Coiled cephalopods constitute a major part of the Paleozoic nekton. They emerged in the Early Ordovician but nearly vanished in the Silurian. The Emsian appearance of ammonoids started a story of evolutionary success of coiled cephalopods, which lasted until the end-Permian extinction event. This story is investigated by using a taxonomic database of 1346 species of 253 genera of coiled nautiloids and 1114 genera of ammonoids. The per capita sampling diversities, the Van Valen metrics of origination and extinction, and the probabilities of origination and extinction were calculated at stage intervals. The outcome of these estimations largely reflects the known biotic events of the Paleozoic. The polyphyletic, iterative appearance of coiled cephalopods within this time frame is interpreted to be a process of adaptation to shell-crushing predatory pressure. The evolution of the diversity of coiled nautiloids and ammonoids is strongly correlated within the time intervals. Once established, assemblages of coiled cephalopods are related to changes in sea level. The general trends of decreasing mean (or background) origination and extinction rates during the Paleozoic are interpreted to reflect a successive stabilization of the coiled cephalopod assemblages. Different reproduction strategies in ammonoids and nautiloids apparently resulted in different modes of competition and morphological trends. Significant morphological trends toward a stronger ornamentation and a centrally positioned siphuncle characterize the evolution of Paleozoic nautiloids.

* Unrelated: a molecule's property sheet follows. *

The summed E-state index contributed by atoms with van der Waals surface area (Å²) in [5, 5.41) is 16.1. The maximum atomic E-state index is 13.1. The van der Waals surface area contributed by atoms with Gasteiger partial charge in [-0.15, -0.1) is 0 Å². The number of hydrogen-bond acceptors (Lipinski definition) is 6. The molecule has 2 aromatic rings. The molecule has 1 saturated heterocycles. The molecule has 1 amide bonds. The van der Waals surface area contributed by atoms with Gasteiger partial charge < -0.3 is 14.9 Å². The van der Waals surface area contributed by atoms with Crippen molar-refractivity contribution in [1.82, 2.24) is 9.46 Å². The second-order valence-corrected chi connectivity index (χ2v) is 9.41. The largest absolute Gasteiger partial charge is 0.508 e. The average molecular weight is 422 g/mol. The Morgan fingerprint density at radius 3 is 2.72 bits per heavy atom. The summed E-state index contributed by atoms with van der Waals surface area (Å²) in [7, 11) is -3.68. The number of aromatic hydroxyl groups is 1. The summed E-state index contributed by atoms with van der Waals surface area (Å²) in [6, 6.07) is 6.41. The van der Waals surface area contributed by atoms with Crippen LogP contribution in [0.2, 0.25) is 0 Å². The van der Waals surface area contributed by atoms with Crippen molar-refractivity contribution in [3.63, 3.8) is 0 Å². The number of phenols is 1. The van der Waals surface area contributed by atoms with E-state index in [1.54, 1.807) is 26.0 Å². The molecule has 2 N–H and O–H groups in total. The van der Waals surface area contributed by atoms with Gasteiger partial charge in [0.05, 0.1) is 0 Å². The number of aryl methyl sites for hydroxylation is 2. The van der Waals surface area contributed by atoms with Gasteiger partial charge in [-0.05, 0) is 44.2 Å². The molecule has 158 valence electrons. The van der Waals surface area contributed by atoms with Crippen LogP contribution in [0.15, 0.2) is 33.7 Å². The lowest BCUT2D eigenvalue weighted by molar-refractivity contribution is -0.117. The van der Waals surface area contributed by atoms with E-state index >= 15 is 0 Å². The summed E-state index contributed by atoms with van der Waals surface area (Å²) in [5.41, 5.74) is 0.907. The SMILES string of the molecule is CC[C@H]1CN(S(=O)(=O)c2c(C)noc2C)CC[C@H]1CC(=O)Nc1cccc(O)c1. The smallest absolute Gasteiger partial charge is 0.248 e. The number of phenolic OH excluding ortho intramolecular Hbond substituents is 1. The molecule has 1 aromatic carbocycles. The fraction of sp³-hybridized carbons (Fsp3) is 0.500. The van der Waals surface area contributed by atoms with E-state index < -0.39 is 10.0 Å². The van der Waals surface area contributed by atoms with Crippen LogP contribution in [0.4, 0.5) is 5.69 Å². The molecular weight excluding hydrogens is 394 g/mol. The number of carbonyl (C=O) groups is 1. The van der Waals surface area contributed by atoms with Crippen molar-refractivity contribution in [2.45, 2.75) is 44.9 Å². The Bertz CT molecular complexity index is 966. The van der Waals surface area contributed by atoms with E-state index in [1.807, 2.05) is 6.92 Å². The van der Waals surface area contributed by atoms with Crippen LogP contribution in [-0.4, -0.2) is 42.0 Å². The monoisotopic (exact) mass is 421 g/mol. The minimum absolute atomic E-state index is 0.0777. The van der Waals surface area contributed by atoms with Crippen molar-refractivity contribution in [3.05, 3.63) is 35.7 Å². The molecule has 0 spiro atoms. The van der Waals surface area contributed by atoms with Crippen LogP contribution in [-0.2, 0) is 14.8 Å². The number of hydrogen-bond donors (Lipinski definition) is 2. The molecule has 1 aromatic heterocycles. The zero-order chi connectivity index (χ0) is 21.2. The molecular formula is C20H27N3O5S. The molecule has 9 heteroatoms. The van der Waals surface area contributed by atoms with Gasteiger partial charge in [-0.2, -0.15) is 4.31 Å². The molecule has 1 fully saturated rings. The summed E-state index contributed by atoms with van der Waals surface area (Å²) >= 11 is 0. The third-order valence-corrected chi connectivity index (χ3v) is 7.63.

A global database of gastropod sizes from the Permian through the Middle Triassic documents trends in gastropod shell size and permits tests of the suggestion that Early Triassic gastropods were everywhere unusually small. Analysis of the database shows that no specimens of unambiguous Early Triassic age larger than 2.6 cm have been reported, in contrast to common 5– 10-cm specimens of both Permian and Middle Triassic age. The loss of large gastropods is abrupt even at a fine scale of stratigraphic resolution, whereas the return of larger individuals in the Middle Triassic appears gradual when finely resolved. Taphonomic and sampling biases do not adequately explain the absence of large Early Triassic gastropods. Examination of size trends by genus demonstrates that the size decrease across the Permian/Triassic boundary is compatible with both size-selective extinction at the species level and anagenetic size change within lineages. Size increase in the Middle Triassic resulted from the origination of large species within genera that have Early Triassic fossil records and the occurrence of new genera containing large species during the Middle Triassic. Genera recorded from the Permian and Middle Triassic but not the Early Triassic (“Lazarus taxa”) do not contribute to observed size increase in the Middle Triassic. Moreover, Lazarus taxa lack large species and exhibit low species richness during both the Permian and the Middle Triassic, suggesting that they survived as small, rare forms rather than existing at large sizes in Early Triassic refugia. The ecological opportunities and selective pressures that produced large gastropods during most intervals of the Phanerozoic evidently did not operate in Early Triassic oceans. Whether this reflects low predation or competitive pressure, r-selection facilitated by high primary production, or physical barriers to large size remains poorly understood.